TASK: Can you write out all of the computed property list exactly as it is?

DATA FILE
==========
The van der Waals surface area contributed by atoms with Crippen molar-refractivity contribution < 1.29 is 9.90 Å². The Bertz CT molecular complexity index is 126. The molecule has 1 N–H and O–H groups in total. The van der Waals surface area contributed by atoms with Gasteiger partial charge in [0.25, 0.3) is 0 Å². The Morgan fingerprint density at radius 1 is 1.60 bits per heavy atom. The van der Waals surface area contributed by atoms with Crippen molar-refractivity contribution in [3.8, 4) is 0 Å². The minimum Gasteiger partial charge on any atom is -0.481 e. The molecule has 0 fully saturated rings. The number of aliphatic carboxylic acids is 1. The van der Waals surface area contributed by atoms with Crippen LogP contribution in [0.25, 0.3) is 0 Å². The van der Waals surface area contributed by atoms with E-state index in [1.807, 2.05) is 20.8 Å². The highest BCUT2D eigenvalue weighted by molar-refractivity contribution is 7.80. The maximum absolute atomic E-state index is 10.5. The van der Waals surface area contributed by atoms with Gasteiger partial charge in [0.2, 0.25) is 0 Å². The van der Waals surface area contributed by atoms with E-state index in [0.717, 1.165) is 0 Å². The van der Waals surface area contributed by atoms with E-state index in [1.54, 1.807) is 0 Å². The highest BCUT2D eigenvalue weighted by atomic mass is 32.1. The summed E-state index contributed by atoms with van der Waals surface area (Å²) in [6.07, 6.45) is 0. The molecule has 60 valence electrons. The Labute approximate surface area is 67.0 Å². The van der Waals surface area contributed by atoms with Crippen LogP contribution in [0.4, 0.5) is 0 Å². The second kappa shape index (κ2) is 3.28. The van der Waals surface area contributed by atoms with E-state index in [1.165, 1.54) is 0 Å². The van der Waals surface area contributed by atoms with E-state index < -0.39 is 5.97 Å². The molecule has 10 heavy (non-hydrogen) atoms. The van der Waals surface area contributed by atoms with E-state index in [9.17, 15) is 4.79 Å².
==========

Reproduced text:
The van der Waals surface area contributed by atoms with Crippen molar-refractivity contribution < 1.29 is 9.90 Å². The Bertz CT molecular complexity index is 126. The molecule has 1 N–H and O–H groups in total. The van der Waals surface area contributed by atoms with Gasteiger partial charge in [0.25, 0.3) is 0 Å². The Morgan fingerprint density at radius 1 is 1.60 bits per heavy atom. The van der Waals surface area contributed by atoms with Crippen molar-refractivity contribution in [3.8, 4) is 0 Å². The minimum Gasteiger partial charge on any atom is -0.481 e. The molecule has 0 fully saturated rings. The number of aliphatic carboxylic acids is 1. The van der Waals surface area contributed by atoms with Crippen LogP contribution in [0.25, 0.3) is 0 Å². The van der Waals surface area contributed by atoms with E-state index in [1.807, 2.05) is 20.8 Å². The highest BCUT2D eigenvalue weighted by molar-refractivity contribution is 7.80. The maximum absolute atomic E-state index is 10.5. The van der Waals surface area contributed by atoms with Gasteiger partial charge in [0.2, 0.25) is 0 Å². The van der Waals surface area contributed by atoms with E-state index in [0.717, 1.165) is 0 Å². The van der Waals surface area contributed by atoms with E-state index in [1.54, 1.807) is 0 Å². The highest BCUT2D eigenvalue weighted by atomic mass is 32.1. The summed E-state index contributed by atoms with van der Waals surface area (Å²) in [6.07, 6.45) is 0. The molecule has 60 valence electrons. The Labute approximate surface area is 67.0 Å². The van der Waals surface area contributed by atoms with Crippen LogP contribution in [0.4, 0.5) is 0 Å². The second kappa shape index (κ2) is 3.28. The van der Waals surface area contributed by atoms with E-state index in [1.165, 1.54) is 0 Å². The van der Waals surface area contributed by atoms with E-state index < -0.39 is 5.97 Å². The molecule has 10 heavy (non-hydrogen) atoms. The van der Waals surface area contributed by atoms with E-state index in [9.17, 15) is 4.79 Å².